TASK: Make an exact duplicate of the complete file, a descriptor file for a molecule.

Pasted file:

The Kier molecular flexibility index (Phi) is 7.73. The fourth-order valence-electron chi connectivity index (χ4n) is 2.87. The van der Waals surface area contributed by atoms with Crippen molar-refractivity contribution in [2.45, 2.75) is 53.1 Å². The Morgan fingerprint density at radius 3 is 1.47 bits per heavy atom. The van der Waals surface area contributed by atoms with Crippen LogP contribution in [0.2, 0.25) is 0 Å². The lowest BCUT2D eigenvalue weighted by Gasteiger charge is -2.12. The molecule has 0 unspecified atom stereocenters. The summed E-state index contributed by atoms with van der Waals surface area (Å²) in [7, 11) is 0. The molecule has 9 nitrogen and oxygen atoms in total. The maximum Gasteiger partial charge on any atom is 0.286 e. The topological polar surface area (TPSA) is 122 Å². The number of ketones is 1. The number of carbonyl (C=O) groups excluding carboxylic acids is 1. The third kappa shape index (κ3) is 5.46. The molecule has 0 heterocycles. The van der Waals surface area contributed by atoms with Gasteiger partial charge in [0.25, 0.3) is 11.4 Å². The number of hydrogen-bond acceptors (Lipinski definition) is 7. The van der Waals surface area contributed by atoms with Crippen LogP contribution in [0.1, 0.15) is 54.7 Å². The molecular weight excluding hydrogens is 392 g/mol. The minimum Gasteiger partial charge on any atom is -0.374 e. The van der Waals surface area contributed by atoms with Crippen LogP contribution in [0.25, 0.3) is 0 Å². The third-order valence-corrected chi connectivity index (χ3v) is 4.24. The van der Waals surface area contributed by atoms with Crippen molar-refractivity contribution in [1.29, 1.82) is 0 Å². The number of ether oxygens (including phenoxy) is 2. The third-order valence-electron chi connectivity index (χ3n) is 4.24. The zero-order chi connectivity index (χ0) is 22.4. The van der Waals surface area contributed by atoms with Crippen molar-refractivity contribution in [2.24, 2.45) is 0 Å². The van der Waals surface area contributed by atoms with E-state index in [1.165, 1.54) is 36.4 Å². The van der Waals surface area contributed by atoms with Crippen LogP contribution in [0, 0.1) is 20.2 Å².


The Kier molecular flexibility index (Phi) is 7.73. The fourth-order valence-electron chi connectivity index (χ4n) is 2.87. The van der Waals surface area contributed by atoms with Crippen molar-refractivity contribution in [2.45, 2.75) is 53.1 Å². The Morgan fingerprint density at radius 3 is 1.47 bits per heavy atom. The van der Waals surface area contributed by atoms with Crippen LogP contribution in [0.2, 0.25) is 0 Å². The lowest BCUT2D eigenvalue weighted by Gasteiger charge is -2.12. The molecule has 0 unspecified atom stereocenters. The summed E-state index contributed by atoms with van der Waals surface area (Å²) in [7, 11) is 0. The molecule has 9 nitrogen and oxygen atoms in total. The maximum Gasteiger partial charge on any atom is 0.286 e. The topological polar surface area (TPSA) is 122 Å². The number of ketones is 1. The number of carbonyl (C=O) groups excluding carboxylic acids is 1. The third kappa shape index (κ3) is 5.46. The molecule has 0 heterocycles. The van der Waals surface area contributed by atoms with Gasteiger partial charge in [0.25, 0.3) is 11.4 Å². The number of hydrogen-bond acceptors (Lipinski definition) is 7. The van der Waals surface area contributed by atoms with Crippen LogP contribution in [0.1, 0.15) is 54.7 Å². The molecular weight excluding hydrogens is 392 g/mol. The minimum Gasteiger partial charge on any atom is -0.374 e. The van der Waals surface area contributed by atoms with Crippen LogP contribution in [0.25, 0.3) is 0 Å². The third-order valence-corrected chi connectivity index (χ3v) is 4.24. The van der Waals surface area contributed by atoms with Crippen molar-refractivity contribution in [1.29, 1.82) is 0 Å². The number of ether oxygens (including phenoxy) is 2. The third-order valence-electron chi connectivity index (χ3n) is 4.24. The zero-order chi connectivity index (χ0) is 22.4. The van der Waals surface area contributed by atoms with Crippen molar-refractivity contribution in [2.24, 2.45) is 0 Å². The van der Waals surface area contributed by atoms with E-state index in [1.165, 1.54) is 36.4 Å². The van der Waals surface area contributed by atoms with Crippen LogP contribution in [0, 0.1) is 20.2 Å².